GM to Shed Five North American Plants, Numerous Products, Amid Restructuring Drive

Steph Willems
by Steph Willems
gm to shed five north american plants numerous products amid restructuring drive

Heavy-duty streamlining has reached the production level at General Motors. After last night’s bombshell (though not unexpected) report claiming Canada’s oldest auto plant would cease operations late next year, more news is trickling out about the automaker’s production future.

Add Ohio and Michigan to the list of locales expected to lose an assembly plant.

According to Nick Bunkley of Automotive News, Detroit-Hamtramck and Lordstown Assembly, makers of GM’s full-size front-wheel drive products and the Chevrolet Cruze, will join Oshawa Assembly in closing its doors. Both American plants now operate on one shift, with no shortage of downtime last year to curtail ballooning inventory.

Oshawa, of course, builds the marked-for-death Cadillac XTS and Chevrolet Impala, which also sees assembly in Hamtramck. Shift workers walked off the job this morning at the Ontario plant, which, like its American counterparts, possessed an increasingly hazy future. Roughly 2,500 unionized workers and 300 salaried employees call the plant home.

Unifor, the union representing Detroit Three autoworkers in Canada, stated Sunday night that there was no product allocated to Oshawa after December 2019.

“Based on commitments made during 2016 contract negotiations, Unifor does not accept this announcement and is immediately calling on GM to live up to the spirit of that agreement,” the union said in a media release. “Unifor is scheduled to hold a discussion with General Motors tomorrow and will provide further comment following the meeting.”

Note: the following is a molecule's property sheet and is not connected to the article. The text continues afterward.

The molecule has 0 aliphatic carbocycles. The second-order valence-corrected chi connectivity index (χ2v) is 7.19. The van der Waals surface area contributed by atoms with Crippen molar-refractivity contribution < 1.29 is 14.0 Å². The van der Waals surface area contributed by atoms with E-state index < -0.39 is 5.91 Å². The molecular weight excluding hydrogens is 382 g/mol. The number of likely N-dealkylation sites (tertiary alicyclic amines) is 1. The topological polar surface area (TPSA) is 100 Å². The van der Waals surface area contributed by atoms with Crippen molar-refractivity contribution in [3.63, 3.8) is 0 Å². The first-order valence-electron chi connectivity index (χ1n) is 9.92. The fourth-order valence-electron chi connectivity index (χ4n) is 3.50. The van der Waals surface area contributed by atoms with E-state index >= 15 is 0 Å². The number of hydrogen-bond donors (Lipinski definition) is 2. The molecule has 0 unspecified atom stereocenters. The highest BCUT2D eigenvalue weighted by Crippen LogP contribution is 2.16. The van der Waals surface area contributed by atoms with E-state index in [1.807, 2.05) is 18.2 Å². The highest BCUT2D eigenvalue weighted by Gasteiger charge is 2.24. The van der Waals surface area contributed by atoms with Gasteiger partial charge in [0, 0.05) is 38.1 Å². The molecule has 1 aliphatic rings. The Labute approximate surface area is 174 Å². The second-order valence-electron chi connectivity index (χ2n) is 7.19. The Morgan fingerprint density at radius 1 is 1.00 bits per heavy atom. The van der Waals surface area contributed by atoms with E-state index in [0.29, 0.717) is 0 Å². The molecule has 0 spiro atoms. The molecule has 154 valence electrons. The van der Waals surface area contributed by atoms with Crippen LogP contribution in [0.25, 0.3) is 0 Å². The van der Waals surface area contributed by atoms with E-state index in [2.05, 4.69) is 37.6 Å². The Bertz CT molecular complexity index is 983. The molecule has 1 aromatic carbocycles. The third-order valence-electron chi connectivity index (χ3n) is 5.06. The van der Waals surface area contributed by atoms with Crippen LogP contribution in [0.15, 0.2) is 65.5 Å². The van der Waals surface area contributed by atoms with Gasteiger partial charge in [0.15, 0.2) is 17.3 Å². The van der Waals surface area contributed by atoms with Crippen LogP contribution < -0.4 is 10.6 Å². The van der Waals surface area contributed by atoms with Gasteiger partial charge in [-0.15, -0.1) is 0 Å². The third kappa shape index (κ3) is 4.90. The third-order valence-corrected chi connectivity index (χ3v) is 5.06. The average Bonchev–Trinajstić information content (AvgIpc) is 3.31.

Meanwhile, Reuters reports that discussions that took place between GM and the UAW last year will surely ramp up again. Those talks concerned falling sedan sales and what to do with underutilized plants like Hamtramck and Lordstown. Now, the context is clearer. With GM offering buyouts to 50,000 salaried workers across the globe and angling for a heavily electrified product lineup in the not-so-distant future, the dinosaurs must die. Sales of the Impala, XTS, CT6, and Buick LaCrosse are, like the Cruze, down significantly in 2018. However, Hamtramck also builds the electrified Chevy Volt.

Update: GM CEO Mary Barra, speaking at a media conference this morning, has confirmed that the three aforementioned plants, as well as Warren Transmission and the company’s Baltimore operations, will cease to exist by the end of next year. She also confirmed that the shuttering of the plants, expected to save the company $6 billion in 2020, spells the discontinuation of the products built at those plants.

According to The Detroit News, this means the loss of 3,300 U.S. jobs. UAW contracts are up for renegotiation next year.

[Images: General Motors]

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  • Jthorner Jthorner on Nov 27, 2018

    Gotta love those tariffs on imported steel and aluminum, eh? The tarriffs didn't just increase the price of imports, they increased the price of domestic produced metals as well. Which industry consumes the most steel and aluminum in the US?

    • Highdesertcat Highdesertcat on Nov 27, 2018

      Yeah, tariffs sure got everyone’s attention and the trading partners are scrambling to make deals with Pres T. To wit: USMCA, with more to come.

  • Bigbearvo Bigbearvo on Nov 30, 2018